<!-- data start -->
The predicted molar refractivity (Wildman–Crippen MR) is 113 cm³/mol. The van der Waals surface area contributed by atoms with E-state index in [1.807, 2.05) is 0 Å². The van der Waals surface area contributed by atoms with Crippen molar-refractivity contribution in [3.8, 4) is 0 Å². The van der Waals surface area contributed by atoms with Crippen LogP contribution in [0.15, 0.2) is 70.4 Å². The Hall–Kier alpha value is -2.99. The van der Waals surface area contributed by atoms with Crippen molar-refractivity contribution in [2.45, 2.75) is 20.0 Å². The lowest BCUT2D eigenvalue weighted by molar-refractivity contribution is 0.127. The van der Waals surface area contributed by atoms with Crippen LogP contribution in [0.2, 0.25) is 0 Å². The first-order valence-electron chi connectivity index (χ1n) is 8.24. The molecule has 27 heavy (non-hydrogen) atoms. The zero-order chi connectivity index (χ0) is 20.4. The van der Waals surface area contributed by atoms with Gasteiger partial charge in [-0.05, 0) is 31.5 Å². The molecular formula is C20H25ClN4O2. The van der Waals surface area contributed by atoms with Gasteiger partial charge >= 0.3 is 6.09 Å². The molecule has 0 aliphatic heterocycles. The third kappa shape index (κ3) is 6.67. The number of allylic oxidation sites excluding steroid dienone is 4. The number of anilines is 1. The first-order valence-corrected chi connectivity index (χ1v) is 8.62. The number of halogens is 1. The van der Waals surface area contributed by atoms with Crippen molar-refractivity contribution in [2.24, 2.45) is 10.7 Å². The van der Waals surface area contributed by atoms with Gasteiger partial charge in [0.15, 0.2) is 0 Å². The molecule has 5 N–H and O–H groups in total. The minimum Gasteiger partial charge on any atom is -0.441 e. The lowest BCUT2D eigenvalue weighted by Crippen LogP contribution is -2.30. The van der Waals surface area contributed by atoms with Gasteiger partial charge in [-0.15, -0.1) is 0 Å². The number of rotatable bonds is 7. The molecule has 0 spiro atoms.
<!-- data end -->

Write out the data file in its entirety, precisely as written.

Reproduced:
The predicted molar refractivity (Wildman–Crippen MR) is 113 cm³/mol. The van der Waals surface area contributed by atoms with E-state index in [1.807, 2.05) is 0 Å². The van der Waals surface area contributed by atoms with Crippen molar-refractivity contribution in [3.8, 4) is 0 Å². The van der Waals surface area contributed by atoms with Crippen LogP contribution in [0.15, 0.2) is 70.4 Å². The Hall–Kier alpha value is -2.99. The van der Waals surface area contributed by atoms with Crippen molar-refractivity contribution in [2.45, 2.75) is 20.0 Å². The lowest BCUT2D eigenvalue weighted by molar-refractivity contribution is 0.127. The van der Waals surface area contributed by atoms with Crippen LogP contribution in [0.2, 0.25) is 0 Å². The first-order valence-electron chi connectivity index (χ1n) is 8.24. The molecule has 27 heavy (non-hydrogen) atoms. The zero-order chi connectivity index (χ0) is 20.4. The van der Waals surface area contributed by atoms with Gasteiger partial charge in [-0.05, 0) is 31.5 Å². The molecular formula is C20H25ClN4O2. The van der Waals surface area contributed by atoms with Gasteiger partial charge >= 0.3 is 6.09 Å². The molecule has 0 aliphatic heterocycles. The third kappa shape index (κ3) is 6.67. The number of allylic oxidation sites excluding steroid dienone is 4. The number of anilines is 1. The first-order valence-corrected chi connectivity index (χ1v) is 8.62. The number of halogens is 1. The van der Waals surface area contributed by atoms with Crippen molar-refractivity contribution in [2.24, 2.45) is 10.7 Å². The van der Waals surface area contributed by atoms with Gasteiger partial charge in [0.15, 0.2) is 0 Å². The molecule has 5 N–H and O–H groups in total. The minimum Gasteiger partial charge on any atom is -0.441 e. The lowest BCUT2D eigenvalue weighted by Crippen LogP contribution is -2.30. The van der Waals surface area contributed by atoms with Gasteiger partial charge in [-0.15, -0.1) is 0 Å². The number of rotatable bonds is 7. The molecule has 0 spiro atoms.